Cholesterol

 
 

What is it, and what can I do?

What is it?

Cholesterol is a type of fat found in some food that then ends up in your body. Whilst cholesterol is an essential building block of cells in your body, like most things in high levels it can harm your health. 

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Why does it matter?

High cholesterol levels in the blood increase the risk of developing Coronary Heart Disease (CHD) by promoting the build up of fatty plaque in artery walls that can harden and narrow the arteries. In the UK, heart disease kills 180,000 people annually.

Your liver makes most of the cholesterol your body needs, although many foodstuffs contain some cholesterol, it is the type of fat you eat and the lifestyle you lead that will greatly in influence both the amount and type of cholesterol made in your body.

It is really important to get regular checks if you have a higher risk of coronary heart disease. 

The risk factors are:

  1. Those aged 45-64
  2. Diabetics
  3. Those with familial hyperlipidaemia (family history of high cholesterol)
  4. Those overweight or obese
  5. Those of south Asian origin

What should it be? 

In general there are two types of cholesterol: ‘Good’ and ‘Bad’ are the common ways that people refer to them. ‘Good’ cholesterol refers to something called HDL whilst, ‘Bad’ cholesterol is referring to LDL.

Low Density Lipoproteins (LDL) carry cholesterol to where it is needed and in high levels deposit in blood vessel walls causing atherosclerosis and this leads to coronary heart disease. 

High Density Lipoproteins (HDL) return the cholesterol not needed by the body back to the liver and in general take cholesterol away from the heart. 

This is why a low HDL and high LDL are not good for good heart health and can be dangerous. In addition, we check the Total cholesterol in testing as this is a good indicator of your cholesterol health, which looks at both of these categories combined, as well as  something called VLDL (Very Low Density Lipoprotein).

The desirable levels for your cholesterol are:

  • A total cholesterol level below 5 mmol/l 
  • LDL cholesterol below 3 mmol/l
  • HDL cholesterol above 1 mmol/l

It is important to make sure that you seek advice following any test from a medical professional who can give you the appropriate treatment or management plan according to your individual history. 


What can I do to help my cholesterol levels?

Cholesterol levels can be managed by following a healthy diet, having a more physically active lifestyle and in some cases with medication. 

In order to keep your heart healthy there are some simple changes you can make to your diet:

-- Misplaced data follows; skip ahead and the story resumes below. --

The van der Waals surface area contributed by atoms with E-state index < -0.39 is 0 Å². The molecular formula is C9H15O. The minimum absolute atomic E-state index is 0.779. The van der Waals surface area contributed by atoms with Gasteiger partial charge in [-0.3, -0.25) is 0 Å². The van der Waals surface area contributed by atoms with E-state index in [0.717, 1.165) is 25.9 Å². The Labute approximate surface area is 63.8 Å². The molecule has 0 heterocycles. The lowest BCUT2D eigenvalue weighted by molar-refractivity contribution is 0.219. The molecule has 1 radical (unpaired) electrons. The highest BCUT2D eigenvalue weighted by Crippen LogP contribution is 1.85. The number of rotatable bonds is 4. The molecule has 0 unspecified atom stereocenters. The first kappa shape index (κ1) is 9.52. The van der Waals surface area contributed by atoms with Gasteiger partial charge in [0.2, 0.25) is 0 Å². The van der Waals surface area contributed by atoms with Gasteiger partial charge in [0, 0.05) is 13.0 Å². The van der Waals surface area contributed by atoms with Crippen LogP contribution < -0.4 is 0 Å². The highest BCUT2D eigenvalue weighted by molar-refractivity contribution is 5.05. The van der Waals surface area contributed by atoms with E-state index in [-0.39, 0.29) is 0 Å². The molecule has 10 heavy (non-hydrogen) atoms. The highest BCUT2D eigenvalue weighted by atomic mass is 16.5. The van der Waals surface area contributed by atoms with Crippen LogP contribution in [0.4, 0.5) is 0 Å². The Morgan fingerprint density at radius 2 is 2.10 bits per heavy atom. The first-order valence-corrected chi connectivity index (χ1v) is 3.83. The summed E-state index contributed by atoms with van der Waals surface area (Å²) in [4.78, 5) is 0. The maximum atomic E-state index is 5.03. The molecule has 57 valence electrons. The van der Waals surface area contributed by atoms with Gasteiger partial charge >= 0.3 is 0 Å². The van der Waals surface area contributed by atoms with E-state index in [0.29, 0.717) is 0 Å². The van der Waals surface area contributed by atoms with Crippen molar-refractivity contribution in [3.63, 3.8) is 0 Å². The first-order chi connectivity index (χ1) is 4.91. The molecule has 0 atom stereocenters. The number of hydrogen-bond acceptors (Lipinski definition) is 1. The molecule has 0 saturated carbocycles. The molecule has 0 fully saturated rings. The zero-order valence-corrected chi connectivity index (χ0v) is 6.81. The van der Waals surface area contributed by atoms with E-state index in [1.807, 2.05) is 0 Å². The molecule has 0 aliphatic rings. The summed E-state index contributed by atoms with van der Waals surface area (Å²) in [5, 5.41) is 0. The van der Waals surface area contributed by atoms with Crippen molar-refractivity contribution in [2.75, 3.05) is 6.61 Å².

• Eat regular meals and don't snack in between
  • Manage your body weight, if you are overweight now is the time to start trying to lose the excess
  • Eat your 5 a day of fruit and vegetables. You should try to eat 5 pieces of fruit and vegetables every day. As antioxidants they stop LDL from depositing in your blood vessels (if you suffer Diabetes you should seek further medical advice before doing this)
  • Increase the fibre in your diet by adding high fibre foods such as oats, as they help absorb cholesterol during digestion and can lead to better levels. Keep your fibre uptake plentiful and ensure you add in such foods to your daily regime.
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Can I get some practical tips?

  1. Boost your intake of fibre with oats – start the day with some porridge
  2. Choose wholegrain bread and lots of brown cereal and brown rice
  3. Trim off the fat you can see on your meats
  4. Start eating oily fish in your diet; salmon, mackerel, pilchards or sardines 
  5. Reduce the amount of cheese you eat ; if you are having cheddar opt for reduced fat
  6. Beans and pulses are a good source of fibre and low in saturated fats 
  7. Avoid processed foods like cakes and pastries and make your own more often

It important to be in control of your health. Exercise will empower you to take control of your cholesterol. Just 30 minutes a day of high intensity workouts that boost your heart rate and get you feeling warm will help reduce your LDL and, even better, boost your HDL levels!


Please note It is important to seek medical advice before making any major lifestyle changes especially if you suffer any medical conditions. Once you have been tested your doctor can advise accordingly.


With thanks to GPDQ,  16.10.17

 
Abby Hubbard